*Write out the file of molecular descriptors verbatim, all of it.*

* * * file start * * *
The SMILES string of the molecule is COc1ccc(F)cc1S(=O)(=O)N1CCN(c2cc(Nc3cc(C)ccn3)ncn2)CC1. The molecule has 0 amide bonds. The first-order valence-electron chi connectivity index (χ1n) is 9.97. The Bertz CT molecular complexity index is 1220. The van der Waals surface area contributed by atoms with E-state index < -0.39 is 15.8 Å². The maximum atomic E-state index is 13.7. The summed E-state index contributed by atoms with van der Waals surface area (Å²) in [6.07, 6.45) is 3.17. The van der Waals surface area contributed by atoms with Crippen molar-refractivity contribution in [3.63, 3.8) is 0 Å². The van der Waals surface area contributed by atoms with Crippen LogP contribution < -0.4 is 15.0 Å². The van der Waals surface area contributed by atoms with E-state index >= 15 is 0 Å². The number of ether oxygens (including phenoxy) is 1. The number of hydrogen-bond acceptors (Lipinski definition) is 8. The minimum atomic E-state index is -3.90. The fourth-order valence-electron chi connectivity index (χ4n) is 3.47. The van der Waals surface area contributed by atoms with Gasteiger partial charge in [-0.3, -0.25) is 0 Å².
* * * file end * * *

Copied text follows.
The SMILES string of the molecule is COc1ccc(F)cc1S(=O)(=O)N1CCN(c2cc(Nc3cc(C)ccn3)ncn2)CC1. The molecule has 0 amide bonds. The first-order valence-electron chi connectivity index (χ1n) is 9.97. The Bertz CT molecular complexity index is 1220. The van der Waals surface area contributed by atoms with E-state index < -0.39 is 15.8 Å². The maximum atomic E-state index is 13.7. The summed E-state index contributed by atoms with van der Waals surface area (Å²) in [6.07, 6.45) is 3.17. The van der Waals surface area contributed by atoms with Crippen molar-refractivity contribution in [3.63, 3.8) is 0 Å². The van der Waals surface area contributed by atoms with Crippen LogP contribution < -0.4 is 15.0 Å². The van der Waals surface area contributed by atoms with E-state index >= 15 is 0 Å². The number of ether oxygens (including phenoxy) is 1. The number of hydrogen-bond acceptors (Lipinski definition) is 8. The minimum atomic E-state index is -3.90. The fourth-order valence-electron chi connectivity index (χ4n) is 3.47. The van der Waals surface area contributed by atoms with Gasteiger partial charge in [-0.3, -0.25) is 0 Å².